Las Vegas’ housing market has come a long way from its near-death during the recession. Prices have climbed, construction has picked up and the workforce has grown.
But before you set off the fireworks and declare “We’re back!” just remember: In some ways, the valley’s housing market remains one of the most troubled in the country.
Of course, Las Vegas is not the economic wasteland that it was after the bubble burst, when the roaring, easy-money-fueled economy collapsed into a steaming mess of layoffs, foreclosures, bankruptcies, plunging property values and abandoned construction sites.
Las Vegas has regained its footing from those days, but it’s not rock-solid yet. Consider:
— Lenders repossessed about 330 homes in the Las Vegas area in August, a fraction of the roughly 4,000 homes per month that were seized at various times during the recession, according to RealtyTrac. But overall, the share of local homes hit with a foreclosure-related filing last month was ninth-highest among large metro areas.
— An estimated 19.5 percent of Las Vegas-area homeowners with mortgages were underwater — meaning their debt outweighed their home’s value — in the second quarter. That’s down from a peak of 71 percent in early 2012 but still highest among large metro areas, according to home-listing service Zillow.
— Las Vegas’ unemployment rate was 6.7 percent in July. That’s down from 14 percent after the economy crashed but still second-highest among large metro areas, federal data show.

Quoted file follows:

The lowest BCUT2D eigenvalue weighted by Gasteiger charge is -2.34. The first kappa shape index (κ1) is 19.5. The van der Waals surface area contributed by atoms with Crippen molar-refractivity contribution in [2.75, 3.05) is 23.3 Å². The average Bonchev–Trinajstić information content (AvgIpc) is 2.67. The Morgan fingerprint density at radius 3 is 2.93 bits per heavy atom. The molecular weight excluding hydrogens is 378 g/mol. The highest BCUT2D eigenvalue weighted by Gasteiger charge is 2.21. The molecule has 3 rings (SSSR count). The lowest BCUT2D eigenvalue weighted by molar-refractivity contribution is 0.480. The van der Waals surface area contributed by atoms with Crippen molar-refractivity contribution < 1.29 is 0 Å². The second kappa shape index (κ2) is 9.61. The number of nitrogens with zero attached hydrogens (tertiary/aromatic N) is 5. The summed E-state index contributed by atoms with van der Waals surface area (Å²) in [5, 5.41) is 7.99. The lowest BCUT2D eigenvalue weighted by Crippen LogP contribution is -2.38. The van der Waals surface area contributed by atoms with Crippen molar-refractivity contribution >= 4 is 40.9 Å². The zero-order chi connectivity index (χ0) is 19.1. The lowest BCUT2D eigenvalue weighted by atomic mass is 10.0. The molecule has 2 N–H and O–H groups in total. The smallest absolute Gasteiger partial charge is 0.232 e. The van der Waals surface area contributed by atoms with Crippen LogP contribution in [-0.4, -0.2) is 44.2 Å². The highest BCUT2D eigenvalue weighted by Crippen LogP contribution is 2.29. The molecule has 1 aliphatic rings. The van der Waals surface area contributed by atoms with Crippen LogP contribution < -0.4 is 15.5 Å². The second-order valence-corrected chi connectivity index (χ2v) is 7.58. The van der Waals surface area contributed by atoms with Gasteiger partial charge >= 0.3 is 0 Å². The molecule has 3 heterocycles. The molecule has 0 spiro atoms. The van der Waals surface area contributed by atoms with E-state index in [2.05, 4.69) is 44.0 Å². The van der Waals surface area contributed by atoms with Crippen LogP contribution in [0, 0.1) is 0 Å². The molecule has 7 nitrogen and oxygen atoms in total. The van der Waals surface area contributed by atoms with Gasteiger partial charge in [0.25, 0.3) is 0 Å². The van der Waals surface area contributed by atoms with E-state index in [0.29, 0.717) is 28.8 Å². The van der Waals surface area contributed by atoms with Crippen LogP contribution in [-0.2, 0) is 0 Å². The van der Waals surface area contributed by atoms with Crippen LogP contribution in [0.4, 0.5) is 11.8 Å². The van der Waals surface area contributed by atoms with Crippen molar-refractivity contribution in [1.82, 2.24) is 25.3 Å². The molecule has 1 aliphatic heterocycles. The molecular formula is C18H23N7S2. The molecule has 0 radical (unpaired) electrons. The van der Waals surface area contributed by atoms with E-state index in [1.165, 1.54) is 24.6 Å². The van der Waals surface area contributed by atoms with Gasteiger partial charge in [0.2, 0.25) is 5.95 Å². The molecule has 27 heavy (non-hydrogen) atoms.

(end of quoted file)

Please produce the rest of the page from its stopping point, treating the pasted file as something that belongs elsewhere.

The valley’s economy, with its heavy reliance on tourism, can be prone to extremes. As local businesspeople have told me, when the U.S. economy is doing well, Las Vegas is doing great, and when the U.S. economy heads south, Las Vegas is in a nose-dive.
Even when emerging from the Great Recession, Las Vegas couldn’t help but take it to extremes. Investors flooded the valley to buy cheap homes in bulk to turn into rentals, pushing up prices at one of the fastest rates nationally.
By summer 2013, with prices up more than 30 percent from a year earlier, there was talk that another bubble was inflating, and a Zillow economist said the growth in Las Vegas home values was “insane.” Eventually, investors started backing out in droves, and price-growth cooled substantially.
The economy hasn’t fully healed from the recession, and it probably won’t for some time, given how badly Las Vegas got pummeled. But the housing market is showing some signs of normalcy. Resale prices are up from last year, though not outrageously higher, and homebuilders’ sales totals are climbing, but they aren’t even close to last decade’s levels.
And when it comes to housing in Las Vegas, boring can be better.
After all, when anyone can buy a house with no money down and flip it a month later, or when it seems everyone’s on the brink of foreclosure, being normal isn’t so bad.
Contact Review-Journal writer Eli Segall at (702) 383-0342. On Twitter at @eli_segall.